5) On the issue of required inspections – there is a lot of uproar about this. If we register as a rescue group or a foster home, this does not mean we will be automatically subject to inspections. The State Vet will have the right to inspect my premises but will probably never do so unless there are complaints about the way I am keeping dogs. Since I keep my foster dogs in my household as one of my own dogs, this is not likely to happen. There are some constitutional problems, as well as conflicts with other sections of the Code of Virginia, that will be corrected before anyone is going to appear at our doorsteps without a warrant and demand we submit to an inspection. Meanwhile, I do not see a reason to be frightened at the prospect of being inspected. We all should be aware of what constitutes appropriate foster care, an appropriate foster home environment and a responsible foster care provider whose dogs don’t disturb the neighbors.


6) It is perfectly acceptable to have any shelters we work with do home inspections and approve us as a foster home for dogs they transfer to us. We can become a particular breed’s foster home on behalf of a shelter or several shelters. The state will view this as being under the auspices of the shelter. The definition of a foster home is broad - "for the purpose of providing sanctuary and finding an adoptive home." Screening adopters and doing the adoptions is something the law sees as fine for a foster home provider to do. Some shelters might use SB 260 as an excuse to continue not working with rescuers. They’ll claim they "don’t have time" to develop a foster care program because they'll be need to inspect and approve foster homes. Frankly, more care should be taken than in the past before an individual can become a foster care provider. Self-monitoring and self-assessment is not necessarily a bad thing.


Rescuers should be aware that animal control, another rescue group, a shelter, humane society or a humane investigator can request ("for good cause" - pretty vague) that the State Vet inspect ANYONE who is doing foster care. For the most part, unless you have managed to really alienate your local ACO, the manager of a local shelter, another rescue group, or your County’s humane investigator (if there is one), you'll be fine. Keeping a low profile and trying to get along with everyone will be helpful!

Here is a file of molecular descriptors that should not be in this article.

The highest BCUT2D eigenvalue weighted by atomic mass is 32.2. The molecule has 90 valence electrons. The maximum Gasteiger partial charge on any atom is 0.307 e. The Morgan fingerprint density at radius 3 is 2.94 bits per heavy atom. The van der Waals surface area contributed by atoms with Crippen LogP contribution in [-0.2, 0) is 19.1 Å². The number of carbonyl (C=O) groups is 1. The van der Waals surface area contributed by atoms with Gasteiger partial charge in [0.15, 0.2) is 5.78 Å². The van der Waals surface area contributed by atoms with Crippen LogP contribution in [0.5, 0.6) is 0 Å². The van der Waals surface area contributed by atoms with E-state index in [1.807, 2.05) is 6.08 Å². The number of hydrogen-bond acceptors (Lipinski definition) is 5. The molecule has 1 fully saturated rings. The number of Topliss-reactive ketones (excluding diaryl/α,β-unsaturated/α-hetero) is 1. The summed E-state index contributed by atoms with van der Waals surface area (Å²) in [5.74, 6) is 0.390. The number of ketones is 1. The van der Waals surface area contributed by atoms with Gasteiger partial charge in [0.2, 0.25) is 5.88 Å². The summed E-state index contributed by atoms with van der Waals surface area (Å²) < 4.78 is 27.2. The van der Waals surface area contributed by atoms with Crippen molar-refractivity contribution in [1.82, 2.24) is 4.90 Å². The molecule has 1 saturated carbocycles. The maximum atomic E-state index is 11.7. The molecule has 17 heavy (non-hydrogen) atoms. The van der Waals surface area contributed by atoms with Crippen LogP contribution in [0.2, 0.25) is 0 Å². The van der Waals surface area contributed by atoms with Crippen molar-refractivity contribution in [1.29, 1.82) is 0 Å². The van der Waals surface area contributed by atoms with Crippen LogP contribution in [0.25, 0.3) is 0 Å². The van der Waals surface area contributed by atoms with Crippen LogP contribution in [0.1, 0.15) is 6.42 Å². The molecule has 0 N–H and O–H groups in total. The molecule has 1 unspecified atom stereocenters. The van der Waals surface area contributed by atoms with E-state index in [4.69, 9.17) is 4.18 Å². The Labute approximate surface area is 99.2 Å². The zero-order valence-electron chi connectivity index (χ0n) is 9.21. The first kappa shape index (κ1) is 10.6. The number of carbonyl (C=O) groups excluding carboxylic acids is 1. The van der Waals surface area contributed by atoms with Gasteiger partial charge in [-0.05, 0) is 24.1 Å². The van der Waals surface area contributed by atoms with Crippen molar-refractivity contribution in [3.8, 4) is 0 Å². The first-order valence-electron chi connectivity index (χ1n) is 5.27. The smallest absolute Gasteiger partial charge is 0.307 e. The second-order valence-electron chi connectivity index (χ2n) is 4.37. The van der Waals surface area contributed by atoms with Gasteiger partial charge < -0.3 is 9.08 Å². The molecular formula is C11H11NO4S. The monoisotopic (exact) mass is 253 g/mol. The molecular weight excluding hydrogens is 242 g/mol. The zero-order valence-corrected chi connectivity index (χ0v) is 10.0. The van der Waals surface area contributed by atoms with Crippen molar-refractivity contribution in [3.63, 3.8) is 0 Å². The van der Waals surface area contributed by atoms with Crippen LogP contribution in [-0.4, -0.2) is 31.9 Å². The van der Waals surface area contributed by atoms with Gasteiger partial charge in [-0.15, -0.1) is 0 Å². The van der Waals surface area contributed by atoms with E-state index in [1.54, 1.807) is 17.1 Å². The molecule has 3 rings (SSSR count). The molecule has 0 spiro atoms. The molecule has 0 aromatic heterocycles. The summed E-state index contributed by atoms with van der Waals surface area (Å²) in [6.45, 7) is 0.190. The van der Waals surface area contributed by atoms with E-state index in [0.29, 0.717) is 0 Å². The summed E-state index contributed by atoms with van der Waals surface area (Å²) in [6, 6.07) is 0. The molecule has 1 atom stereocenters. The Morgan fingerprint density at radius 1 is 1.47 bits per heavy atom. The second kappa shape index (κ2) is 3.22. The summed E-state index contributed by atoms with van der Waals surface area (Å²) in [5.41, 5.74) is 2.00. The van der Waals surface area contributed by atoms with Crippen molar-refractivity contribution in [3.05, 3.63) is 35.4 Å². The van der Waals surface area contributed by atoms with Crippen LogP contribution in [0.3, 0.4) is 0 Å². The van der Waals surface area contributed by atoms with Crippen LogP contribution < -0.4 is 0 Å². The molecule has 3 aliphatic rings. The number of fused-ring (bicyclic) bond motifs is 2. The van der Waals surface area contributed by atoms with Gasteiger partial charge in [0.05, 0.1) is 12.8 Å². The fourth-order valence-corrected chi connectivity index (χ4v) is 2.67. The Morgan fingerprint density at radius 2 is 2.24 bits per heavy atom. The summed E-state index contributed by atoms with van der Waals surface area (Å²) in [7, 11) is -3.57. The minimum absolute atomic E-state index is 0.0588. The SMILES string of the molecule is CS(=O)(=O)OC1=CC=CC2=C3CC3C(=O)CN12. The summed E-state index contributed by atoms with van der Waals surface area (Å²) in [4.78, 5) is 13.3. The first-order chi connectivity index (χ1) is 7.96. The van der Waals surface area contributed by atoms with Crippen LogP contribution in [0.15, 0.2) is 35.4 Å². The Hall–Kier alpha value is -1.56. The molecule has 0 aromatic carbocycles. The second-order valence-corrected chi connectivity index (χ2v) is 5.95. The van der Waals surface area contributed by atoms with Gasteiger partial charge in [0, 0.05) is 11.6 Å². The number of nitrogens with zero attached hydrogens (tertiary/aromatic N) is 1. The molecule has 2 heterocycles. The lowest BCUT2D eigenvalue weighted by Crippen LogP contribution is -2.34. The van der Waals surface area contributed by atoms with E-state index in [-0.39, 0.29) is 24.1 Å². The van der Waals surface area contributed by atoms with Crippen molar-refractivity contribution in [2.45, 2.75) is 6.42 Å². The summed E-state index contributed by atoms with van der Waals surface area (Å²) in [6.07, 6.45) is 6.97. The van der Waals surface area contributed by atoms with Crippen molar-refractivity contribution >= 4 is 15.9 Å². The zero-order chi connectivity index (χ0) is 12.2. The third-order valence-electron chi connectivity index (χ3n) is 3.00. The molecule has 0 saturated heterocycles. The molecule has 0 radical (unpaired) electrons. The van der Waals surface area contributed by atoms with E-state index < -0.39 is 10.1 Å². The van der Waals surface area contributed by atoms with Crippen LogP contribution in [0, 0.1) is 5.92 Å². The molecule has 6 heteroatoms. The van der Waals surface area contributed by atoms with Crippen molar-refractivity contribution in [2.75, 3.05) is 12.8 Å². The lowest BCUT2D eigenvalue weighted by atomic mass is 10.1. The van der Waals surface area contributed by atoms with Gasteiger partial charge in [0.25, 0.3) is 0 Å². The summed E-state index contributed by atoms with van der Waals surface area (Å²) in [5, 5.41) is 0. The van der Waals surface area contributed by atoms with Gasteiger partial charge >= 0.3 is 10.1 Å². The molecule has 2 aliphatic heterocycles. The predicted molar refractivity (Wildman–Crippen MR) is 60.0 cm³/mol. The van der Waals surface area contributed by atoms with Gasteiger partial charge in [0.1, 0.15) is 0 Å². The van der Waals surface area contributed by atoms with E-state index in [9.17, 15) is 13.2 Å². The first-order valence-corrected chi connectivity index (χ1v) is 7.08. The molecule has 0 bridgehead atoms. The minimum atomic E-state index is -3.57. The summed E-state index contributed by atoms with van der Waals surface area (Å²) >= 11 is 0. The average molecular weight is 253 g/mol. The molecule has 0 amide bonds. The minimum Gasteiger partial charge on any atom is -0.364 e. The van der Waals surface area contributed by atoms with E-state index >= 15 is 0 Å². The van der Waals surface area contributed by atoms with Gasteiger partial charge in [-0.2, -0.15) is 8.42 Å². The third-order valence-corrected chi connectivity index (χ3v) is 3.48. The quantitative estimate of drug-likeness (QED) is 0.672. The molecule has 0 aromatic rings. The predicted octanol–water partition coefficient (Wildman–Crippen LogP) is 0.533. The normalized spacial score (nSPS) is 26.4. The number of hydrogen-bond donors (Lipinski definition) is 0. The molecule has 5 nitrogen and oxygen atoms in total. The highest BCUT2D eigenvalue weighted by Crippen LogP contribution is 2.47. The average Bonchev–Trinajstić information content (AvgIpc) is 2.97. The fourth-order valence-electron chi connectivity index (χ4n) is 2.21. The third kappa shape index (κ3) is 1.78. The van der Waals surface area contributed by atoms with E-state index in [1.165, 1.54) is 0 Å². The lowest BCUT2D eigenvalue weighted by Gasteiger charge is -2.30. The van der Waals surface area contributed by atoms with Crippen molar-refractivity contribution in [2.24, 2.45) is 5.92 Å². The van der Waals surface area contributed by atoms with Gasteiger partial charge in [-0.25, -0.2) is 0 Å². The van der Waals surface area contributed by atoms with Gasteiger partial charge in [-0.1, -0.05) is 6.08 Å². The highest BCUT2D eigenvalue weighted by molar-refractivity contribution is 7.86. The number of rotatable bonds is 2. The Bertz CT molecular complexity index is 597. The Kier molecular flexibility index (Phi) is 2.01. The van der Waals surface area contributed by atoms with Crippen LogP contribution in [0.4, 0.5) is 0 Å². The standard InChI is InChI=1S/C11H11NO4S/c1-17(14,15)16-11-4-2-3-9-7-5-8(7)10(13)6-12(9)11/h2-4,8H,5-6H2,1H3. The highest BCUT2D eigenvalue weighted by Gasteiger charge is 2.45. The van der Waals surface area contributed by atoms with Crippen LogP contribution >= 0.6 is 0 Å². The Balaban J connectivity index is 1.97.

There is a group to discuss this bill: va-rescue-law@yahoogroups.com - to join, send email to va-rescue-law-subscribe@yahoogroups.com. The list will stay right on top of anything going on regarding the moves to amend SB 260.


Please do not have any undue concern about continuing to foster care dogs for rescue. We might finally have ammunition to make some needed changes. After all, they can't legislate us and then tell us we have no say in anything. It may be our best chance yet to finally get the municipal and private shelters in this state cleaned up and standards enforced where they need to be. I don't see the State Vets doing any better trying to enforce SB 260 than they've ever done enforcing anything else. So I surely am not losing sleep over it and will not stop rescuing, fostering, networking to get dogs into foster care, marriage brokering, etc. I hope the attention SB 260 calls to breed rescue will encourage us all to become more aware of one another and possibly find ways to work together as a credible, cohesive interest group to improve shelter conditions for all animals and garner the support of town and county government to end the political attitude, "we’re not in the adoption business." I believe SB 260 finally gives us legal standing to push for change, as long as we keep our wits about us and make sure our own house is clean.


There are a LOT of problems with the law as it was passed. Amendment is needed. But for now, I can live with it.


Myra Soden

3003 Happy Hollow Road

Blacksburg, VA  24060

e-mail: myra@ambcr.com